Spinlocks and You

Spinlocks are a building block of concurrent programs. As long as you have more than one actor in your system, you’re going to need to be able to control access. We use spinlocks to maintain mutual exclusion – if process 1 is changing something in memory, we want to prevent all other processes from doing so. The idea is so simple that it seems too easy.

A Basic (and Wrong) Spinlock

Here’s our fist stab at a spinlock, badly written in C:

// lock_value is an integer that's shared between multiple threads
while (lock_value != 0) {
  // spin
}

lock_value = 1;

do_something();

lock_value = 0;

The general idea here is correct – we have some lock_value and we only want to allow processes into the critical section of code if the another process doesn’t “hold the lock.” Holding the lock means that lock_value is set to a non-zero value.

There are few things that make this code bad. These things, coincidentally, are part of what make concurrent programming difficult.

Spinlocks: like regular padlocks, but with more spinning.

Spinlocks: like regular padlocks, but with more spinning.

The Operating System Scheduler

Operating systems have a scheduler and the job of the scheduler is to schedule processes to run for some appropriate and arbitrary amount of time. The scheduler doesn’t care too much about what you’re doing – when it’s time for another process to run, your code will be paused, anything currently in the registers will be set aside, and that other process will start running. Eventually your process will get put back on the CPU and keep running.

What happens if your process has made it through the while loop and is about to set lock_value to 1 when my code comes along, gets scheduled, and does the same thing? What if my code runs manages to finish do_something() before the scheduler runs again?

At this point, I technically hold the lock. You think nobody holds the lock. If your code is scheduled again before mine, we could leave the system in an inconsistent state. This would be bad.

Multiple CPUs

When there’s more than one CPU, things get even worse – each CPU may have a separate cache. So if both of our processes are running at the same time, but on separate CPUs, then each process will have a separate copy of lock_value. No matter how careful we construct our program, we can’t guarantee (with the above code) much. Two copies of our function could run on separate CPUs, believe that they both hold the lock, and then move forward, but do potentially conflicting and dangerous to the system.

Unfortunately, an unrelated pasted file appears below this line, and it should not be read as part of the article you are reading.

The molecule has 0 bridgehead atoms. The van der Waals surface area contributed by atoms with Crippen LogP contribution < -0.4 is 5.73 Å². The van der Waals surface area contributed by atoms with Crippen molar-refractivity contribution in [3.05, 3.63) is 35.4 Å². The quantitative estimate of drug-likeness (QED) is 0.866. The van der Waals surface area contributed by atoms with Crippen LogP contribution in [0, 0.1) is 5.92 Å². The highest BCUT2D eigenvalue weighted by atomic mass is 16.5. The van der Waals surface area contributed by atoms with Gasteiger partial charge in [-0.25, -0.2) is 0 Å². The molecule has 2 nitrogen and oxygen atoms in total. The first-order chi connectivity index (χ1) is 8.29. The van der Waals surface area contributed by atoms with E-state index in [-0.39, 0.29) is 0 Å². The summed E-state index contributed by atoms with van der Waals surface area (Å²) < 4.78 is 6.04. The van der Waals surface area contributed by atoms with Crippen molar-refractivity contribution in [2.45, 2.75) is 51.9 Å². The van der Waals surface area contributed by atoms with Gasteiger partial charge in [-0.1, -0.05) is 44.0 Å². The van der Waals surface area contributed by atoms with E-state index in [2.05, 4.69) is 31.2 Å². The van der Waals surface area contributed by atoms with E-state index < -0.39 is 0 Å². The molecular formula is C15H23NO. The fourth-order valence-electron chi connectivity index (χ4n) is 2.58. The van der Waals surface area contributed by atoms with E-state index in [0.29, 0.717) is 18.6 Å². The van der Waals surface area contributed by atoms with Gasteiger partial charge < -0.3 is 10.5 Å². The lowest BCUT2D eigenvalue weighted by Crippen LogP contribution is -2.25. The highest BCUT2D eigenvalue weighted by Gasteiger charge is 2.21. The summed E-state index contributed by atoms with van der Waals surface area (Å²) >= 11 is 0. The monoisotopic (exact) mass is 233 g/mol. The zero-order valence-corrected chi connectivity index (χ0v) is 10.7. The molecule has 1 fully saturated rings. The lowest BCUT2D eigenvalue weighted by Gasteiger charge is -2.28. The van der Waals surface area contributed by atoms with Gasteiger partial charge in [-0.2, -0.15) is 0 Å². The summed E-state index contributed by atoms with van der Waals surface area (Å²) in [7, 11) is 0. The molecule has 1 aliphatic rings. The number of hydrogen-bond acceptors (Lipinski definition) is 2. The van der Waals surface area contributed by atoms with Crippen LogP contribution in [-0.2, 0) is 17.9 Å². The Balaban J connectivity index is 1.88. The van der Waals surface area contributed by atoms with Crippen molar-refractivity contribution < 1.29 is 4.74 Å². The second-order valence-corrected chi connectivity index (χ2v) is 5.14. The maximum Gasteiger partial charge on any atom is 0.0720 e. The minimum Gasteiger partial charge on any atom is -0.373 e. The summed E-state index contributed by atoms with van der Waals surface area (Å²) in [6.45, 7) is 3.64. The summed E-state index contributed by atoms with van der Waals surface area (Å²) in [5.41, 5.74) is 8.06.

Atomic Operations

Hopefully you remember what we were talking about in the first paragraph – the goal is to make sure that we prevent other actors in our system from being in the critical section of the code. This is mutual exclusion.

Instead of just testing the variable, we need some kind of atomic exchange. This can’t be accomplished without hardware support. Thankfully, modern computers provide this kind of support. On Intel hardware, we have an xchg assembly operator that attempts to exchange the value stored in a lock variable with the value in a particular register. It then returns the value that was previously stored in the register.

Here’s what that means:

  • If nobody held the lock, lock_value now contains 1 and the xchg returns 0.
  • If the lock was already held, lock_value still contains 1 and the xchg returns 1.

The Compiler

There’s one other thing that can cause problems: the compiler. As part of optimization, compilers can rearrange code. That sounds terrible, right? To prevent the compiler from rearranging our code, we can use special primitives that force some ordering. On Linux-like systems, we can use CMM_LOAD_SHARED (see User-space RCU for more details on these primitives).

We don’t need to worry about writes being re-ordered because we’re using our xchg function for the atomic write. The reason we use xchg instead of the equivalent to CMM_LOAD_SHARED is that we want to make sure the write is visible across all CPUs, not just our own CPU. Otherwise, we could have two processors thinking that they’ve got the write!

A Proper Spinlock

With those three things out of the way, we’re in a good place to make a working spinlock. Spinlocks are simple but, as you can see, there are subtleties to them in order to get things working correctly.

One Assumption: We’re going to assume that we’ve written an xchg function macro in C that will inline the right bits of assembly for us. If you don’t know what that means, it just means that we’ve written some code to call assembly language from within C.

Here we go:

// lock_value is an integer shared across threads
while (xchg(CMM_LOAD_SHARED(lock_value), LOCKED) != UNLOCKED) {
  // spin
}

do_something();

// unlock, but discard the result
xchg(CMM_LOAD_SHARED(lock_value), UNLOCKED);

That looks pretty simple, but we’ve had to take into account problems that can arise from hardware and compilers.

One More Thing…

There’s one more thing to keep in mind – this spinlock kind of sucks. The atomic exchange operation forces every CPU to clear that variable from cache, even if that CPU already has the lock. And so, the next time any other CPU goes to grab the lock, it’ll experience a cache miss and have to read that lock variable from memory. Most of us are used to thinking of memory as being incredibly fast, but when we’re comparing the difference between cache speeds and memory speeds memory is slow.

Our spinlock will fire off xchg commands rapidly until it manages to acquire the lock. On a busy multi-threaded system, this will lead to a lot of cache misses caused by constantly clearing that lock variable from memory.

Remember: there are ways to make spinlocks better and we’ll definitely want to use them, but for now, this is a good enough spinlock.


Log Gaol Padlock by Chris Fithall licensed under CC BY 2.0

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